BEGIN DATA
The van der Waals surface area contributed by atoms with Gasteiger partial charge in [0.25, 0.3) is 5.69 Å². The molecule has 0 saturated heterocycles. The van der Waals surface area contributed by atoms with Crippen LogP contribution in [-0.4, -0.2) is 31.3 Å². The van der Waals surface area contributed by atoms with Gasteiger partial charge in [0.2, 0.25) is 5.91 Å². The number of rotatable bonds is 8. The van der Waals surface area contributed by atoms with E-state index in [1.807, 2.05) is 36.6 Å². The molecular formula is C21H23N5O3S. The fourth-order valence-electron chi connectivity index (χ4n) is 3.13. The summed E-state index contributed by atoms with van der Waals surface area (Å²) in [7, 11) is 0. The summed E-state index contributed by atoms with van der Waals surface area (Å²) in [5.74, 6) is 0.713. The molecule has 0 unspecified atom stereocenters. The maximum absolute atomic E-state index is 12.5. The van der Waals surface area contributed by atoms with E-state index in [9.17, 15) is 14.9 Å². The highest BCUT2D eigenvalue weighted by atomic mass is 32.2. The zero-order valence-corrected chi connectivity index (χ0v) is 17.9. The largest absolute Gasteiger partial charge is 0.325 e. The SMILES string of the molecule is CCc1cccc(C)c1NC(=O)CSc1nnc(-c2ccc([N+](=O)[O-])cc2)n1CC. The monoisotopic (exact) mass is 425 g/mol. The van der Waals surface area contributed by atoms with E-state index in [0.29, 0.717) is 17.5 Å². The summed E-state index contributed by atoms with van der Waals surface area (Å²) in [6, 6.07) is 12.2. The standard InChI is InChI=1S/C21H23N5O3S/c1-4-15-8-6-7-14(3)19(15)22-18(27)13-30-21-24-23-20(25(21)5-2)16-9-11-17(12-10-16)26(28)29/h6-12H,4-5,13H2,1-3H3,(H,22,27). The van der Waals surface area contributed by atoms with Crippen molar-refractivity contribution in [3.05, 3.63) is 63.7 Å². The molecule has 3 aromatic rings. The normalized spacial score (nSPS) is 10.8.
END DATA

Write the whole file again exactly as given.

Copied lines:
The van der Waals surface area contributed by atoms with Gasteiger partial charge in [0.25, 0.3) is 5.69 Å². The molecule has 0 saturated heterocycles. The van der Waals surface area contributed by atoms with Crippen LogP contribution in [-0.4, -0.2) is 31.3 Å². The van der Waals surface area contributed by atoms with Gasteiger partial charge in [0.2, 0.25) is 5.91 Å². The number of rotatable bonds is 8. The van der Waals surface area contributed by atoms with E-state index in [1.807, 2.05) is 36.6 Å². The molecular formula is C21H23N5O3S. The fourth-order valence-electron chi connectivity index (χ4n) is 3.13. The summed E-state index contributed by atoms with van der Waals surface area (Å²) in [7, 11) is 0. The summed E-state index contributed by atoms with van der Waals surface area (Å²) in [5.74, 6) is 0.713. The molecule has 0 unspecified atom stereocenters. The maximum absolute atomic E-state index is 12.5. The van der Waals surface area contributed by atoms with E-state index in [9.17, 15) is 14.9 Å². The highest BCUT2D eigenvalue weighted by atomic mass is 32.2. The zero-order valence-corrected chi connectivity index (χ0v) is 17.9. The largest absolute Gasteiger partial charge is 0.325 e. The SMILES string of the molecule is CCc1cccc(C)c1NC(=O)CSc1nnc(-c2ccc([N+](=O)[O-])cc2)n1CC. The monoisotopic (exact) mass is 425 g/mol. The van der Waals surface area contributed by atoms with E-state index in [0.29, 0.717) is 17.5 Å². The summed E-state index contributed by atoms with van der Waals surface area (Å²) in [6, 6.07) is 12.2. The standard InChI is InChI=1S/C21H23N5O3S/c1-4-15-8-6-7-14(3)19(15)22-18(27)13-30-21-24-23-20(25(21)5-2)16-9-11-17(12-10-16)26(28)29/h6-12H,4-5,13H2,1-3H3,(H,22,27). The van der Waals surface area contributed by atoms with Crippen molar-refractivity contribution in [3.05, 3.63) is 63.7 Å². The molecule has 3 aromatic rings. The normalized spacial score (nSPS) is 10.8.